18 Comments

Summary:

Since picking up a Kindle when they first went on sale I have tried so hard to use it for my only ebook reading solution.  I love ebooks and have read them almost exclusively for years so I have been so wanting to make the Kindle […]

KindleSince picking up a Kindle when they first went on sale I have tried so hard to use it for my only ebook reading solution.  I love ebooks and have read them almost exclusively for years so I have been so wanting to make the Kindle my ebook reading solution.  There is no question that it couldn’t be easier to buy content on the Kindle with the WhisperNet that Amazon has integrated right into the device but that’s not enough for me.  I have used it long enough that I’ve even gotten used to the horrible button design that makes accidentally turning pages far too easy to do.  Once I trained myself how to hold it that hasn’t been a major issue for me.  The problem I have reading ebooks on the Kindle is not really even the Kindle’s fault.  It has more to do with the eInk technology that it uses that makes it difficult to use.

Kindle_vs_advantageTrying to use it for so long has led me to realize that the places in my house where I normally read ebooks are just too darkly lit.  The relatively low contrast ratio of the eInk technology combined with the lack of a backlight means you need to be in a well-lit area to read ebooks on the Kindle or other eInk devices.  The few places where I sit comfortably to read are not well-lit areas and the Kindle just doesn’t work for that reason alone.  I have tried so hard to make it work but I don’t want to change my reading routine just so I can use the Kindle so I have given up.  I know that the eInk technology is cool but the contrast ratio of the Kindle is far worse than a real paper book for example.  The page is not white enough and the ink is not dark enough to make it work for me given the lighting I have to work with.  I can read regular books fine in this lighting but the Kindle makes me constantly strain to do the same and I just don’t want to continue trying.  A backlit solution like the HTC Advantage has both the ability to read ebooks in poor (or absent) lighting and also a very high contrast ratio with the page being totally white and the ink very black.  So I have shelved the Kindle for now until some advancement in the future makes it more practical for me.

  1. Doug Carmichael Sunday, January 20, 2008

    One advantage of the Kindle over say the Samsung q1 is being able to walk and read. I’ve got a pretty good county road, and the ability to get out, get exercise, occasionally look around, and read, is meaning more ereading AND more walking.

    Share
  2. I use my N810 to read, and used a Dell Axim before that. I was thinking about a Kindle, so — thank you. This was one of my concerns with it as well.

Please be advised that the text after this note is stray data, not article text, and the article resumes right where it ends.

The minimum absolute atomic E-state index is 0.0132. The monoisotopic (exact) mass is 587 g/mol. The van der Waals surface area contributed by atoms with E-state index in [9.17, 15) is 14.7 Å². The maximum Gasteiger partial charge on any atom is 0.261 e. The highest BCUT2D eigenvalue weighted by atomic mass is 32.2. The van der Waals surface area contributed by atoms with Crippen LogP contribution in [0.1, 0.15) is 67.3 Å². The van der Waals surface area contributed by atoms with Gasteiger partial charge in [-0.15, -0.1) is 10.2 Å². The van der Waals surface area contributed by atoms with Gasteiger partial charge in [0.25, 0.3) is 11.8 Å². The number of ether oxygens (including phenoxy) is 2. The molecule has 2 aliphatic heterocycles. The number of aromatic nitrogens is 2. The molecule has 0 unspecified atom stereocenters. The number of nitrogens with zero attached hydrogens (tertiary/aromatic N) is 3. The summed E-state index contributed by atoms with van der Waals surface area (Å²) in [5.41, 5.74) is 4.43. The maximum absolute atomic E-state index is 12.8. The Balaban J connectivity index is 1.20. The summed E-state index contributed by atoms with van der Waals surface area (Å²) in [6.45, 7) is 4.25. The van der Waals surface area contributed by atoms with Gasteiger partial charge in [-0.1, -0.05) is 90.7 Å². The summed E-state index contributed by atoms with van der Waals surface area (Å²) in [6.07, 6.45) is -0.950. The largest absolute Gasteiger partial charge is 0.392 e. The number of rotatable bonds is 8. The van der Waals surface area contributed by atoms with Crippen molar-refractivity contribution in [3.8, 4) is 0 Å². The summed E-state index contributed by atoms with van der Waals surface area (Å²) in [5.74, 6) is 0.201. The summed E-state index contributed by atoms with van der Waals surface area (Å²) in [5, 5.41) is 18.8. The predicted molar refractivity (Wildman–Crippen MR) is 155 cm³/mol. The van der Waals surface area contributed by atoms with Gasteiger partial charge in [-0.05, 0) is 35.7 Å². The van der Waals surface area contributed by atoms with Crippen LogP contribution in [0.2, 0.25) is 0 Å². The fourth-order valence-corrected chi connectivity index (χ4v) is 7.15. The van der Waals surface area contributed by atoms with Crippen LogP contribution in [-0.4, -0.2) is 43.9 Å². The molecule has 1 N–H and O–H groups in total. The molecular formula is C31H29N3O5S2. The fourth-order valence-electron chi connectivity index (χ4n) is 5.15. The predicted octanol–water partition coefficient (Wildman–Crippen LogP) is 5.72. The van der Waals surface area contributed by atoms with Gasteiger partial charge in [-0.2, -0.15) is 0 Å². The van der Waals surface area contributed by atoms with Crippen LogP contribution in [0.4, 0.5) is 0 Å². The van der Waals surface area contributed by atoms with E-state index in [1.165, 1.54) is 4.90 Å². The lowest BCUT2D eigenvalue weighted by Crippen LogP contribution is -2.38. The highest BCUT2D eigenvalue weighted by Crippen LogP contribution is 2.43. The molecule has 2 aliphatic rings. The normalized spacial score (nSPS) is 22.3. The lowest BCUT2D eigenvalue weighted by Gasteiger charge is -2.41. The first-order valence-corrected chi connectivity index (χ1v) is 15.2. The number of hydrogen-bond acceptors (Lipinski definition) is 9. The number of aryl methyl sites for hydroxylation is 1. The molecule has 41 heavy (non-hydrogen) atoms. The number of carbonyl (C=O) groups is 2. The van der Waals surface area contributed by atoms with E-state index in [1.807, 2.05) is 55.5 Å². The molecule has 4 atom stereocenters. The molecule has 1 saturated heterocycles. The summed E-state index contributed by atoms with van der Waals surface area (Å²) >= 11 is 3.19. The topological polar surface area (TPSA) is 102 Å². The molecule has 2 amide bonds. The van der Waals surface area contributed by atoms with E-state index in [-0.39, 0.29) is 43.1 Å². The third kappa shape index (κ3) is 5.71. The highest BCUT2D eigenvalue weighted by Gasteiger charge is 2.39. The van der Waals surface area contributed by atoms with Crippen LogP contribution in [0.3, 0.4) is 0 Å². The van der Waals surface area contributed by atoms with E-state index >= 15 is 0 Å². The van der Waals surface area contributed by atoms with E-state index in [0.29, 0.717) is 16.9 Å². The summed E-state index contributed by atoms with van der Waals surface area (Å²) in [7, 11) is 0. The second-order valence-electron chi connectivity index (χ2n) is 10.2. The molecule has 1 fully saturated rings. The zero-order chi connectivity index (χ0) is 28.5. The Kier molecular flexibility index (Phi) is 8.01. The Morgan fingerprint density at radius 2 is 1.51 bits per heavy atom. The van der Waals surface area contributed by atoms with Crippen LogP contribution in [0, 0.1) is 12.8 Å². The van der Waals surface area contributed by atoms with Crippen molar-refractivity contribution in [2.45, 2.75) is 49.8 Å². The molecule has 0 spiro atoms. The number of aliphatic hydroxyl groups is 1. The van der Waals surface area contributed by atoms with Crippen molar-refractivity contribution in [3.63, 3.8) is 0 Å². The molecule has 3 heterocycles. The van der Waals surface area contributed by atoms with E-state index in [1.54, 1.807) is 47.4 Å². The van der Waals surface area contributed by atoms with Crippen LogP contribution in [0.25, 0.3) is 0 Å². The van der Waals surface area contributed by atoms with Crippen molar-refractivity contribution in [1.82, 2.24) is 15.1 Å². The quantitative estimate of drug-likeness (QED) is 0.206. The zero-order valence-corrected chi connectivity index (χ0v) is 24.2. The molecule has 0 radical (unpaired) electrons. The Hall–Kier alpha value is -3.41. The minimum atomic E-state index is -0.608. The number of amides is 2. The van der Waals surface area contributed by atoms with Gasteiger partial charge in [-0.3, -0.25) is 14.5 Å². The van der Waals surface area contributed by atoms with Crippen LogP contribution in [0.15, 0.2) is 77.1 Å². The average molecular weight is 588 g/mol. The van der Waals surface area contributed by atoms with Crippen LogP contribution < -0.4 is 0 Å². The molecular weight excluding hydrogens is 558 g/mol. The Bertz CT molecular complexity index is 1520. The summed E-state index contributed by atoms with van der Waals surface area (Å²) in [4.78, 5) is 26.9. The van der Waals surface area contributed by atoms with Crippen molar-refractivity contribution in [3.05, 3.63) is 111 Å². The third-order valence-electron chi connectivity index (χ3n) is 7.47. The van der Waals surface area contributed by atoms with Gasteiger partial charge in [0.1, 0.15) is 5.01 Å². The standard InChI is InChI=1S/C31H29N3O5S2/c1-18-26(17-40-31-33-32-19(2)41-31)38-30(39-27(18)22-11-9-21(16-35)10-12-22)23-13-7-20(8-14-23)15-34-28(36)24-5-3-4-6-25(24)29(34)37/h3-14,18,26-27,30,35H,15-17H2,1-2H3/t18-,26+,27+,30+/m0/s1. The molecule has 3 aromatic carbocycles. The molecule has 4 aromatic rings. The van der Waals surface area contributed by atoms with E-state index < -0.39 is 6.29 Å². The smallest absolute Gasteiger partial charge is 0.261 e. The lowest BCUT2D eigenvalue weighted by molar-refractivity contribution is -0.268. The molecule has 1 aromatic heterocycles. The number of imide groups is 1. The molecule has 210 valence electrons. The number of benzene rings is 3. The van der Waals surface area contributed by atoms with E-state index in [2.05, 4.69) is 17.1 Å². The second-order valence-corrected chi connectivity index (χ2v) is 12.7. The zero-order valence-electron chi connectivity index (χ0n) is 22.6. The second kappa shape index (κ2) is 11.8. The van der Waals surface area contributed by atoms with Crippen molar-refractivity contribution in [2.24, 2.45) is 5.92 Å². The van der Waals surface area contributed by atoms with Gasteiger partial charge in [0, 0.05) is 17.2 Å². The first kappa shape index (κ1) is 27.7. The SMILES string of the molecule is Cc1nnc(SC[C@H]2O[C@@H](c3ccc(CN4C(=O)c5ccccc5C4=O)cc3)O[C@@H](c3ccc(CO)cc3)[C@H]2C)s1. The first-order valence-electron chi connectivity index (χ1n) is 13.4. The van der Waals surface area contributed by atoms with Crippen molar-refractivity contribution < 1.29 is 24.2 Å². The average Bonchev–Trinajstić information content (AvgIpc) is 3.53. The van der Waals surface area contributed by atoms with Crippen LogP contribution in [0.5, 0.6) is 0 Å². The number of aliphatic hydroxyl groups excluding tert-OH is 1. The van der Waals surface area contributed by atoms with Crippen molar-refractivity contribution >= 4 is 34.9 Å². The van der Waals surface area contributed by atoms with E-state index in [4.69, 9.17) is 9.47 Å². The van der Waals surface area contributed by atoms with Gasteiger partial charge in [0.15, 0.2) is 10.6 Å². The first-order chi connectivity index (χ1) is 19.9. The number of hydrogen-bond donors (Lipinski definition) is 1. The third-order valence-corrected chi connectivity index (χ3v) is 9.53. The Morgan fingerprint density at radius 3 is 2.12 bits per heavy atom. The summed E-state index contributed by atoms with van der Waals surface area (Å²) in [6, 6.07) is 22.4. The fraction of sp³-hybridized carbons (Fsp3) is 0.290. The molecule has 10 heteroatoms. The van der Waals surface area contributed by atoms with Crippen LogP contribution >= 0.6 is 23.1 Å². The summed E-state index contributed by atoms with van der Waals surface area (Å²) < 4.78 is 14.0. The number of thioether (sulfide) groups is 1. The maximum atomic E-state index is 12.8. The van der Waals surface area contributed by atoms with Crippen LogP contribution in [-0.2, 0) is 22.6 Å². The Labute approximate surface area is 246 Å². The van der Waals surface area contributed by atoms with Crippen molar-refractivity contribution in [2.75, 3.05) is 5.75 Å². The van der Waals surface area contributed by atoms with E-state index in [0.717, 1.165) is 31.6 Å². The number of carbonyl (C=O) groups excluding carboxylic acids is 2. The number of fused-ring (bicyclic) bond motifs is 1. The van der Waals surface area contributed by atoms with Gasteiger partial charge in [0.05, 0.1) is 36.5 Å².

It’s great to hear that someone else does the Walk-And-Read bit, Doug. :D I do this with the N810 some days and paperback books (I still like them more) all the time and always thought I was weird! It’s not just good exercise, the walking also helps me think while reading.

    Share
  3. It looked like that might be a concern.

    As for the walk readers, I haven’t done that in years, but I did an awful lot of homework on the way to class having seen a friend do it between work and classes. Works if you’re studying literature (as we were); not sure about sciences or math.

    Share
  4. turn_self_off Sunday, January 20, 2008

    i wonder if that irex iliad has the same contrast issue…

    Share
  5. A reminder: the Kindle uses FIRST GENERATION eInk. The rev 2 Sony Reader — PRS-505 — uses 2nd-gen VizPlex eInk which has a higher contrast.

    Share
  6. I thought the Kindle was using 2nd gen e-Ink?

    Share
  7. Funny, I find I am reading more than ever before on the Sony Reader 505 that I have. I also have Mobipocket on my devices, but find it is very nice to hold the slim Sony Reader on the train and read to my heart’s desire. I get too swept up in checking email and RSS feeds on my devices and like having a separate dedicated ebook reader like the Sony.

    Share
  8. No, the Kindle is DEFINITELY using the older FIRST-GEN eInk. It is NOT using the Sony’s VizPlex 2nd-gen eInk. This has been confirmed over and over.

    I’ve seen the original PRS-500 and 505 next to one another at SonyStyle. The difference between 1st & 2nd-gen eInk is dramatic. No, it’s still not paper white, but it is more reflective and brighter — dramatically and noticeably so.

    Share
  9. I was pleasently surprised to find that uBook (www.gowerpoint.com) turns my WiBrain into a great ebook reader. It supports screen rotation (and the mouse works properly!). I use it in portrait mode.

    Share
  10. I still keep coming back to the question of why? (As in: Why a tech device that does only one thing?)

    Isn’t the rage to have a converged device? Isn’t that why the iPhone is such a hit?

    (shaking my head in wonder)

    Woadan

    Share

Comments have been disabled for this post